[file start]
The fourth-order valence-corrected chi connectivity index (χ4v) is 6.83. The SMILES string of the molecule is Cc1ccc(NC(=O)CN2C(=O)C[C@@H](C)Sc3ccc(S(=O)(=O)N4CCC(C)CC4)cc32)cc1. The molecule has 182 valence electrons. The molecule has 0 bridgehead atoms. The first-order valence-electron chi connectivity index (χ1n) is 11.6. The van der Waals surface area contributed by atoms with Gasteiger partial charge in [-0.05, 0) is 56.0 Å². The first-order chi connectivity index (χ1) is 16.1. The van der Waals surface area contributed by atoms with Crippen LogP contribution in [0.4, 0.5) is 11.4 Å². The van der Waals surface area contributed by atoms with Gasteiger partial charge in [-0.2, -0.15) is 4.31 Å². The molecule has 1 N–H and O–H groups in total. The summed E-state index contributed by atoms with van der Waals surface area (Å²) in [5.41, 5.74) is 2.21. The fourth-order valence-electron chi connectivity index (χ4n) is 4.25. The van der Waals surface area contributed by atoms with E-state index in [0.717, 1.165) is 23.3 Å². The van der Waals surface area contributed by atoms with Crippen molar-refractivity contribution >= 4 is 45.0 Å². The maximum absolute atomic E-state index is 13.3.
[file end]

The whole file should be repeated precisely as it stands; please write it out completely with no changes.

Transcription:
The fourth-order valence-corrected chi connectivity index (χ4v) is 6.83. The SMILES string of the molecule is Cc1ccc(NC(=O)CN2C(=O)C[C@@H](C)Sc3ccc(S(=O)(=O)N4CCC(C)CC4)cc32)cc1. The molecule has 182 valence electrons. The molecule has 0 bridgehead atoms. The first-order valence-electron chi connectivity index (χ1n) is 11.6. The van der Waals surface area contributed by atoms with Gasteiger partial charge in [-0.05, 0) is 56.0 Å². The first-order chi connectivity index (χ1) is 16.1. The van der Waals surface area contributed by atoms with Crippen LogP contribution in [0.4, 0.5) is 11.4 Å². The van der Waals surface area contributed by atoms with Gasteiger partial charge in [-0.2, -0.15) is 4.31 Å². The molecule has 1 N–H and O–H groups in total. The summed E-state index contributed by atoms with van der Waals surface area (Å²) in [5.41, 5.74) is 2.21. The fourth-order valence-electron chi connectivity index (χ4n) is 4.25. The van der Waals surface area contributed by atoms with E-state index in [0.717, 1.165) is 23.3 Å². The van der Waals surface area contributed by atoms with Crippen molar-refractivity contribution >= 4 is 45.0 Å². The maximum absolute atomic E-state index is 13.3.